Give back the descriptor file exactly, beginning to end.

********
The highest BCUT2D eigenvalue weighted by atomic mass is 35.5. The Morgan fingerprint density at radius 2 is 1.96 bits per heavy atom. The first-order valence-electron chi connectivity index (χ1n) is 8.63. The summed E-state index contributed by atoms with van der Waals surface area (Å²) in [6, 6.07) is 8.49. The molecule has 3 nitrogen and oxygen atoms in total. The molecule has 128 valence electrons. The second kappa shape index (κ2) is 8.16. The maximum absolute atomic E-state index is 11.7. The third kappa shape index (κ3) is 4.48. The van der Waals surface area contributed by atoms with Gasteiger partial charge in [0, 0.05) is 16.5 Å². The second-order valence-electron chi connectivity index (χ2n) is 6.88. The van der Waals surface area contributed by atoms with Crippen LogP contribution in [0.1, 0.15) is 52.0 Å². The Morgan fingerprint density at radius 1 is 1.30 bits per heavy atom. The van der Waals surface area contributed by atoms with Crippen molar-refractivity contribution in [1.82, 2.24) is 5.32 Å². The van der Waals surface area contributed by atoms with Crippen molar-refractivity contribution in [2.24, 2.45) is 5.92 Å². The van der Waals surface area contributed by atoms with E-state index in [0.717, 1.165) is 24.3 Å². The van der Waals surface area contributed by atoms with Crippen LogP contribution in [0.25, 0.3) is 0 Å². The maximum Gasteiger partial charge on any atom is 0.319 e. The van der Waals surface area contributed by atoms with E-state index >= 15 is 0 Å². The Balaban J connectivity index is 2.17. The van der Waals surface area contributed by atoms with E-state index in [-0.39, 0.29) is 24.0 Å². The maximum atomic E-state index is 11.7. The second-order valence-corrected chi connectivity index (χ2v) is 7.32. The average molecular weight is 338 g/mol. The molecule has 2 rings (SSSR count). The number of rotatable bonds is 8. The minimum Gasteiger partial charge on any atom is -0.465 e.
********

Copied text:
The highest BCUT2D eigenvalue weighted by atomic mass is 35.5. The Morgan fingerprint density at radius 2 is 1.96 bits per heavy atom. The first-order valence-electron chi connectivity index (χ1n) is 8.63. The summed E-state index contributed by atoms with van der Waals surface area (Å²) in [6, 6.07) is 8.49. The molecule has 3 nitrogen and oxygen atoms in total. The molecule has 128 valence electrons. The second kappa shape index (κ2) is 8.16. The maximum absolute atomic E-state index is 11.7. The third kappa shape index (κ3) is 4.48. The van der Waals surface area contributed by atoms with Gasteiger partial charge in [0, 0.05) is 16.5 Å². The second-order valence-electron chi connectivity index (χ2n) is 6.88. The van der Waals surface area contributed by atoms with Crippen LogP contribution in [0.1, 0.15) is 52.0 Å². The Morgan fingerprint density at radius 1 is 1.30 bits per heavy atom. The van der Waals surface area contributed by atoms with Crippen molar-refractivity contribution in [1.82, 2.24) is 5.32 Å². The van der Waals surface area contributed by atoms with Crippen molar-refractivity contribution in [2.24, 2.45) is 5.92 Å². The van der Waals surface area contributed by atoms with E-state index in [0.717, 1.165) is 24.3 Å². The van der Waals surface area contributed by atoms with Crippen LogP contribution in [0.25, 0.3) is 0 Å². The maximum Gasteiger partial charge on any atom is 0.319 e. The van der Waals surface area contributed by atoms with E-state index >= 15 is 0 Å². The Balaban J connectivity index is 2.17. The van der Waals surface area contributed by atoms with E-state index in [-0.39, 0.29) is 24.0 Å². The maximum atomic E-state index is 11.7. The second-order valence-corrected chi connectivity index (χ2v) is 7.32. The average molecular weight is 338 g/mol. The molecule has 2 rings (SSSR count). The number of rotatable bonds is 8. The minimum Gasteiger partial charge on any atom is -0.465 e.